Geithner’s analysis, though, gives scope to reform aspects of financial regulation while at least not further harming core crisis prevention goals. He says nothing (deliberately, I suspect) of the Volcker Rule, which he has argued cogently elsewhere has less connection with the fragilities uncovered by the crisis. The extensive provisions covering conduct and other aspects of the finance industry’s operations involve policy trade-offs which, while important, may not centrally affect the crisis mitigation goals of regulation. Not all reform of Dodd-Frank is therefore synonymous with a return to crisis risk.
But the threat of rolling back central pillars of crisis resilience such as capital and liquidity buffers is real. If such a course were chosen, the answer to the question “Are we safe yet?” would be a resounding no, for the U.S. and global economies. Indeed, when the other macroeconomic vulnerabilities are added, the U.S. economy would be decidedly unsafe, and prone to even a relatively small shock having outsize consequences.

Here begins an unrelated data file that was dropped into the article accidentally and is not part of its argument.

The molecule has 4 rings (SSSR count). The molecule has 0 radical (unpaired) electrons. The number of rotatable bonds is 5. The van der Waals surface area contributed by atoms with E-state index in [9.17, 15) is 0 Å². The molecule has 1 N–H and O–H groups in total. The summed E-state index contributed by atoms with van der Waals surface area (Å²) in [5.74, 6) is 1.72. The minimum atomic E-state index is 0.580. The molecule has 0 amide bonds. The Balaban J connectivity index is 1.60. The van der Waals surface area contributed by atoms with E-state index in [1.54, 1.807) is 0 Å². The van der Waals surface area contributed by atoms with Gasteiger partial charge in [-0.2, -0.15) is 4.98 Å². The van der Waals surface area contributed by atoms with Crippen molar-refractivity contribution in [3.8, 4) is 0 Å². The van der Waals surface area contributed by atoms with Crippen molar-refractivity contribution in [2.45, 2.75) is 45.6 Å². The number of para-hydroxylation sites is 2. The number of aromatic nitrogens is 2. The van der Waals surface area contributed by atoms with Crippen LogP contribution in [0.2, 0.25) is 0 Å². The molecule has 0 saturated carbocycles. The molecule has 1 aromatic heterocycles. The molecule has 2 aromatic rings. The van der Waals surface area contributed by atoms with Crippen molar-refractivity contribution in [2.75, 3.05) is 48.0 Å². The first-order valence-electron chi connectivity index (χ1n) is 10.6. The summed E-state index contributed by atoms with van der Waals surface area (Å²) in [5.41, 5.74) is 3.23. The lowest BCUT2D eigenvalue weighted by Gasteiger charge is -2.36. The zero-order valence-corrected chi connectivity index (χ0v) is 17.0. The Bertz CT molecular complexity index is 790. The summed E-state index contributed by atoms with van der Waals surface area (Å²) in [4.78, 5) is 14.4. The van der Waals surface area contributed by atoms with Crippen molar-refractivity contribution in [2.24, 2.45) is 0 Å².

Geithner writes, “Financial crises cannot be forecast. They happen because of inevitable failures of imagination and memory.”
It would be a great pity if a defective collective memory led to an increase in systemic risk in the U.S. regulatory system—with possible international implications—so soon after the crisis.